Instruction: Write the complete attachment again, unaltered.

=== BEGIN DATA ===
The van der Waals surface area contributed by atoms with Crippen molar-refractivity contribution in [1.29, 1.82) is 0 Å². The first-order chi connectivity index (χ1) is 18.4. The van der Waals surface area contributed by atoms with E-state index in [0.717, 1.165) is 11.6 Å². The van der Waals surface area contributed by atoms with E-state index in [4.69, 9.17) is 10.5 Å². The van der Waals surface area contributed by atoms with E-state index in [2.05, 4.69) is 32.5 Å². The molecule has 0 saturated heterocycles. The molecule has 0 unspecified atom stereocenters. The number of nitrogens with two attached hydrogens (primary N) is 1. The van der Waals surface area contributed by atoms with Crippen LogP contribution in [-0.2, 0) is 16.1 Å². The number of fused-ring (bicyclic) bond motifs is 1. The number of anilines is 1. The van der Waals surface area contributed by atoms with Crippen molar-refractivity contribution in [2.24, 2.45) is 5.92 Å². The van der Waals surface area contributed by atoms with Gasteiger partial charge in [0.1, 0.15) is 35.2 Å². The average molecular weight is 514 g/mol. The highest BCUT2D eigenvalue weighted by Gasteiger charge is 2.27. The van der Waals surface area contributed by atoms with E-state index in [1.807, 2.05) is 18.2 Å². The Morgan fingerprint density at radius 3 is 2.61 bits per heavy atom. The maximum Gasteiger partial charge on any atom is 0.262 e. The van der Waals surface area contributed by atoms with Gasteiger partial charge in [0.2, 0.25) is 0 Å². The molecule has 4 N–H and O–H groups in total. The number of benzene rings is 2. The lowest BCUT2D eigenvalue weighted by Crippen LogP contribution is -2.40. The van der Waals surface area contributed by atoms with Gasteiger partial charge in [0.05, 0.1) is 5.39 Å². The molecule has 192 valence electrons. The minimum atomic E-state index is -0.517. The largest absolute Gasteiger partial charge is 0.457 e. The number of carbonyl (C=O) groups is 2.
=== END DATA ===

The van der Waals surface area contributed by atoms with Crippen molar-refractivity contribution in [1.29, 1.82) is 0 Å². The first-order chi connectivity index (χ1) is 18.4. The van der Waals surface area contributed by atoms with E-state index in [0.717, 1.165) is 11.6 Å². The van der Waals surface area contributed by atoms with E-state index in [4.69, 9.17) is 10.5 Å². The van der Waals surface area contributed by atoms with E-state index in [2.05, 4.69) is 32.5 Å². The molecule has 0 saturated heterocycles. The molecule has 0 unspecified atom stereocenters. The number of nitrogens with two attached hydrogens (primary N) is 1. The van der Waals surface area contributed by atoms with Crippen LogP contribution in [-0.2, 0) is 16.1 Å². The number of fused-ring (bicyclic) bond motifs is 1. The number of anilines is 1. The van der Waals surface area contributed by atoms with Crippen molar-refractivity contribution in [2.24, 2.45) is 5.92 Å². The van der Waals surface area contributed by atoms with Gasteiger partial charge in [0.1, 0.15) is 35.2 Å². The average molecular weight is 514 g/mol. The highest BCUT2D eigenvalue weighted by Gasteiger charge is 2.27. The van der Waals surface area contributed by atoms with E-state index in [1.807, 2.05) is 18.2 Å². The Morgan fingerprint density at radius 3 is 2.61 bits per heavy atom. The maximum Gasteiger partial charge on any atom is 0.262 e. The van der Waals surface area contributed by atoms with Gasteiger partial charge in [0.2, 0.25) is 0 Å². The molecule has 4 N–H and O–H groups in total. The number of benzene rings is 2. The lowest BCUT2D eigenvalue weighted by Crippen LogP contribution is -2.40. The van der Waals surface area contributed by atoms with Gasteiger partial charge in [0.05, 0.1) is 5.39 Å². The molecule has 192 valence electrons. The minimum atomic E-state index is -0.517. The largest absolute Gasteiger partial charge is 0.457 e. The number of carbonyl (C=O) groups is 2.